If you are involved in a car accident, there’s typically one individual who is at fault and another who is entitled to compensation from the first. Although this is the typical situation, it’s not always the case. Some accidents result in partial fault being placed on both parties. How do you know if you’re partially at fault? What does it mean for insurance claims and lawsuits?
How to Determine Fault
When you call the police after a car accident, the responding officer is going to make a report of the accident. This helps to determine fault. If you were completely obeying the law and the other driver broke the law, the other driver would typically be at fault for the accident. If you were the one breaking the law and the other driver was doing nothing wrong, you would hold the fault. Sometimes the responding officer will notice you both did something against the law.
For example, maybe you were putting makeup on while you were driving down the street. This would be considered “distracted driving.” Say another driver ran a stop sign and hit you. That would be considered “negligent driving.” Both are traffic violations and the officer may cite each of you for your respective violations. The insurance adjuster would then assign a percentage of blame to each individual. Perhaps running the stop sign was the greater offense, so that driver would hold 70% of the fault and you would hold 30%.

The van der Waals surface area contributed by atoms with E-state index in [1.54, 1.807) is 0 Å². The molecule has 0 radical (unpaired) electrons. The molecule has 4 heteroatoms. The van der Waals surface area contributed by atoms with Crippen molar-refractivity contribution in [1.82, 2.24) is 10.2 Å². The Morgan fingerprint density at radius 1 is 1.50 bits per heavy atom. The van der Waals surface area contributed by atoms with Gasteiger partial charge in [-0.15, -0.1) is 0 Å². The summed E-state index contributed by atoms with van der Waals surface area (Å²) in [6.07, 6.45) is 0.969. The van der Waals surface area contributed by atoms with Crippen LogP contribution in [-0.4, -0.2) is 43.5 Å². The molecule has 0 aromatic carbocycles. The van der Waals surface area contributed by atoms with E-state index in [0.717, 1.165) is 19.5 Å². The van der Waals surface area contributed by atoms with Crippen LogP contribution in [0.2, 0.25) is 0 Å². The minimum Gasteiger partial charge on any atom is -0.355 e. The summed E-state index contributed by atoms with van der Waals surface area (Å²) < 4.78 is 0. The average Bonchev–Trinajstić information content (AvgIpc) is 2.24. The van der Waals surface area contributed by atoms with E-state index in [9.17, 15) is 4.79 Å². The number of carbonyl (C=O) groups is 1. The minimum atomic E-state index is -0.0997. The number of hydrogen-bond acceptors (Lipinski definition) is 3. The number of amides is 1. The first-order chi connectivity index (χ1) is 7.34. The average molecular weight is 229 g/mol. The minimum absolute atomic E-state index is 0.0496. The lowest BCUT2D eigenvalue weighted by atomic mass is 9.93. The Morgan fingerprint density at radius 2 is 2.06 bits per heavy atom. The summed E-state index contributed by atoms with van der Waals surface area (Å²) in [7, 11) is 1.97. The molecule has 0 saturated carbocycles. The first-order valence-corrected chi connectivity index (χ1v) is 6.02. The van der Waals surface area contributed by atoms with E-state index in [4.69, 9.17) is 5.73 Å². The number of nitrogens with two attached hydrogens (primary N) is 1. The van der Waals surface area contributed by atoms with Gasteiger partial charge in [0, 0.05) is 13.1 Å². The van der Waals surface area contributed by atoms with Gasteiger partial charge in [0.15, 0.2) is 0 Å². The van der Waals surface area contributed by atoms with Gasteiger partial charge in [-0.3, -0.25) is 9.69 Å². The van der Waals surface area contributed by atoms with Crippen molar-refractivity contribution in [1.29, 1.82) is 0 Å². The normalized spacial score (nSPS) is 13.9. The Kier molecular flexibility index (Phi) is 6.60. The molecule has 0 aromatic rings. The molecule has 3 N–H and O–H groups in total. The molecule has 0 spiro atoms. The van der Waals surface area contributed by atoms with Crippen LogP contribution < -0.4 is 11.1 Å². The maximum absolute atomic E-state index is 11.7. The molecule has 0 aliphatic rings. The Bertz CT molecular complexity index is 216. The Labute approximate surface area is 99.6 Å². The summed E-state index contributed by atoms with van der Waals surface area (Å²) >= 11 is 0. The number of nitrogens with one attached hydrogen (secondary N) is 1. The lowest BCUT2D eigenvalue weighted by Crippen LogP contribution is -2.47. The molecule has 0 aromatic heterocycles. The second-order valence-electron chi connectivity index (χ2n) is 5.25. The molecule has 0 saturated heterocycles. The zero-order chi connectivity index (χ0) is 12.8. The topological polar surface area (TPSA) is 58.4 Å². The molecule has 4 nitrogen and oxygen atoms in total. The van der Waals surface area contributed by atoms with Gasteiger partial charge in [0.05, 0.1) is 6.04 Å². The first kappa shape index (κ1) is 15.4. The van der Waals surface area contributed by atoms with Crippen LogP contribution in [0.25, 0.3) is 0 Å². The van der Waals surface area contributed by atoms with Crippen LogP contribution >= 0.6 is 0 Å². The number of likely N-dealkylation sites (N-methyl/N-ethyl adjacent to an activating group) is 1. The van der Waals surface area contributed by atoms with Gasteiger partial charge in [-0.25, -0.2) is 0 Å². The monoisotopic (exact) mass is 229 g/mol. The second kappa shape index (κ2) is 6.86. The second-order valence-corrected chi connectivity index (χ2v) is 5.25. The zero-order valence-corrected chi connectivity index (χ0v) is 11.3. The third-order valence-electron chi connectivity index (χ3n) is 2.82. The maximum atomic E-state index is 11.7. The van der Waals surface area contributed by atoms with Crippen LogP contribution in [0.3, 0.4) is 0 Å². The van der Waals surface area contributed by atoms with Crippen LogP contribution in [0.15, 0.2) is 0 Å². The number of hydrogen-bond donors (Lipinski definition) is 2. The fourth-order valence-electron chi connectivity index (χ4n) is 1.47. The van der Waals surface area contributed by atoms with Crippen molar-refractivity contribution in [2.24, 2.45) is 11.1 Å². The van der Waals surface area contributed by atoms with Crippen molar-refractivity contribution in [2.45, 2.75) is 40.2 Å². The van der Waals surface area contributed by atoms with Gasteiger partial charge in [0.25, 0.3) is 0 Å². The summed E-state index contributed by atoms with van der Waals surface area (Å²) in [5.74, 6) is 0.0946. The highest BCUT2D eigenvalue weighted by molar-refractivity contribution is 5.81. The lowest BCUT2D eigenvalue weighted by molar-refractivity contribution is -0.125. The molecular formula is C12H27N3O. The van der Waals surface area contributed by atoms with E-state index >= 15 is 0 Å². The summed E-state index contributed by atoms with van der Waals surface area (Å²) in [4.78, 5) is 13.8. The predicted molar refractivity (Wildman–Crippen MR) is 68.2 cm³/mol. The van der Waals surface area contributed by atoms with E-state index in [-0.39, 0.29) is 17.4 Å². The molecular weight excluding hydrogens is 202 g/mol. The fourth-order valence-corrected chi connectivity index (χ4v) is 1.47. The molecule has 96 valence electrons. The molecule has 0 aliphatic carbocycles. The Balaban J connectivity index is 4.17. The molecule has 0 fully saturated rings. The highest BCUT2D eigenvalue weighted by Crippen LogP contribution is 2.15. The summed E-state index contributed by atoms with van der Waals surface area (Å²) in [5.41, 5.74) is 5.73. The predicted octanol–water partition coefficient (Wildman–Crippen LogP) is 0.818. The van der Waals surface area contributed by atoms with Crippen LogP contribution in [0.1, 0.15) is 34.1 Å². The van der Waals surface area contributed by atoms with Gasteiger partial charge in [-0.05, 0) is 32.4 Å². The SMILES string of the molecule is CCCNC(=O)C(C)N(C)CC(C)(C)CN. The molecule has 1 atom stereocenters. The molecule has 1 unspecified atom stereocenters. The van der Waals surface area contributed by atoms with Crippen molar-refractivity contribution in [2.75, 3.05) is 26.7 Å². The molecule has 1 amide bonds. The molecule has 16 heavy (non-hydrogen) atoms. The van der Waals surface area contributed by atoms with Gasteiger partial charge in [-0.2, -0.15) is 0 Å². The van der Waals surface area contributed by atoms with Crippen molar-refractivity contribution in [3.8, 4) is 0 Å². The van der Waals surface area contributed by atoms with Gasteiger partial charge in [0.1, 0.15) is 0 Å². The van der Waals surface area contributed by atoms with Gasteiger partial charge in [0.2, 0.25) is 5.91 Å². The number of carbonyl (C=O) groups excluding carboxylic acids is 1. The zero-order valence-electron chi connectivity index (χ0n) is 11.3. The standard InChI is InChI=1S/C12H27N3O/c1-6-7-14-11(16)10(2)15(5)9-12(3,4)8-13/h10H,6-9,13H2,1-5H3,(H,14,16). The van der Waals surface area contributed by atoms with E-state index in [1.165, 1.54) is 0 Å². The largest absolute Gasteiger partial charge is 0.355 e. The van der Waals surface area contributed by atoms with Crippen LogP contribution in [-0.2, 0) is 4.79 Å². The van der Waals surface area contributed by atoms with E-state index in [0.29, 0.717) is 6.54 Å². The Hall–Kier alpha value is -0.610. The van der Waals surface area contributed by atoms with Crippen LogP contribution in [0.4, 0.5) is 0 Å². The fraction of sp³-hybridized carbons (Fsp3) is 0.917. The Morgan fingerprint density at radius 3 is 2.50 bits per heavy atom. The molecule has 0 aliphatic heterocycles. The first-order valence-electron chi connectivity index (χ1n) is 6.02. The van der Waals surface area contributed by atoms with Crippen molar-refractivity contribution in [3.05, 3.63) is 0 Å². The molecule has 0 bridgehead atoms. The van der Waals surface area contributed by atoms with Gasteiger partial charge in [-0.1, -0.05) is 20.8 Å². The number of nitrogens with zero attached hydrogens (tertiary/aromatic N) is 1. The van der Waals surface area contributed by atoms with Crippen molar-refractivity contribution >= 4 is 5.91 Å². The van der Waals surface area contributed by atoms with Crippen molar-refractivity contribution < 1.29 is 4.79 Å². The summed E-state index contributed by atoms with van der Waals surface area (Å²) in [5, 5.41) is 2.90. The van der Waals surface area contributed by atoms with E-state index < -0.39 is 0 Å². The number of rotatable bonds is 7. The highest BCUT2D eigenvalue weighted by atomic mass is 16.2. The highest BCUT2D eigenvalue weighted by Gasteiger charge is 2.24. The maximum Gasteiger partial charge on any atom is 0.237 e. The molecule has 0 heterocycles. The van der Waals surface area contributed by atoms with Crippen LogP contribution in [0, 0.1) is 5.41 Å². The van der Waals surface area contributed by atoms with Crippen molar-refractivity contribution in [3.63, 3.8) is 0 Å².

How Partial Fault Affects Claims
When you file a claim for an accident you are partially at fault for, you will not end up receiving the entire amount of compensation that you would if you were not at fault. For example, if you hold 30% of the fault and the settlement was $20,000, you would end up with 70% or $14,000. The other driver who holds 70% of the fault might receive the other $6,000 depending on the state in which you live. Some states don’t give any compensation to any party holding 50% or more of the fault.
Receiving Guidance from an Attorney
Being in a car accident can result in some costly consequences, but you may be entitled to compensation. Even if you are partially to blame for the accident, there’s a chance you could receive money to help pay for your medical bills and property repairs. Contact a lawyer, like a car accident lawyer in Towson, MD from Seigel & Rouhana, for guidance in how to receive compensation.